Calcineurin in the heart: New horizons for an old friend

Malay Chaklader, Beverly A. Rothermel

Research output: Contribution to journalReview articlepeer-review

9 Scopus citations


Calcineurin, also known as PP2B or PPP3, is a member of the PPP family of protein phosphatases that also includes PP1 and PP2A. Together these three phosphatases carryout the majority of dephosphorylation events in the heart. Calcineurin is distinct in that it is activated by the binding of calcium/calmodulin (Ca2+/CaM) and therefore acts as a node for integrating Ca2+ signals with changes in phosphorylation, two fundamental intracellular signaling cascades. In the heart, calcineurin is primarily thought of in the context of pathological cardiac remodeling, acting through the Nuclear Factor of Activated T-cell (NFAT) family of transcription factors. However, calcineurin activity is also essential for normal heart development and homeostasis in the adult heart. Furthermore, it is clear that NFAT-driven changes in transcription are not the only relevant processes initiated by calcineurin in the setting of pathological remodeling. There is a growing appreciation for the diversity of calcineurin substrates that can impact cardiac function as well as the diversity of mechanisms for targeting calcineurin to specific sub-cellular domains in cardiomyocytes and other cardiac cell types. Here, we will review the basics of calcineurin structure, regulation, and function in the context of cardiac biology. Particular attention will be given to: the development of improved tools to identify and validate new calcineurin substrates; recent studies identifying new calcineurin isoforms with unique properties and targeting mechanisms; and the role of calcineurin in cardiac development and regeneration.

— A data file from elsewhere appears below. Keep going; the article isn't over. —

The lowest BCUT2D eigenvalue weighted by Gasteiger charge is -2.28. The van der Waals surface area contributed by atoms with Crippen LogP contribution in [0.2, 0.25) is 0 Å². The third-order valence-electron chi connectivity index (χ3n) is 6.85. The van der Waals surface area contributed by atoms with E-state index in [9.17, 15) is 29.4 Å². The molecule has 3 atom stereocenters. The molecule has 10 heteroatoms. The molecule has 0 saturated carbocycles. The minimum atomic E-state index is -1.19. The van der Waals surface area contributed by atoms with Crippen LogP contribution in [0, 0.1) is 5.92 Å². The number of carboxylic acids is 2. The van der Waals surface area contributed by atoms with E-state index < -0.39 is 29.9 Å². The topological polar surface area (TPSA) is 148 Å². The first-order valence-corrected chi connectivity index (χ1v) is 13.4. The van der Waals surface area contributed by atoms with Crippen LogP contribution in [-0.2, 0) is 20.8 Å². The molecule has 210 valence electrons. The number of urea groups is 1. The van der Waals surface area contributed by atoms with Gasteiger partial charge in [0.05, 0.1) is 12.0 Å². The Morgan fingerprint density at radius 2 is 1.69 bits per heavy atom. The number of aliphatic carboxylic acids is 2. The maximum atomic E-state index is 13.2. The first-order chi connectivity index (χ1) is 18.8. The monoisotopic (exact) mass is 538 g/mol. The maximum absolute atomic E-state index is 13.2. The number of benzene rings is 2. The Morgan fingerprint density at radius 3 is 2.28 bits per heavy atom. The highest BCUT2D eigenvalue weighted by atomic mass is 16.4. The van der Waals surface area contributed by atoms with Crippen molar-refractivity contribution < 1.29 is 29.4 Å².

Original languageEnglish (US)
Article number110134
JournalCellular Signalling
StatePublished - Nov 2021


  • Calcineurin
  • Calcium signaling
  • Cardiac development
  • Heart failure
  • Hypertrophy
  • Intracellular signaling

ASJC Scopus subject areas

  • Cell Biology


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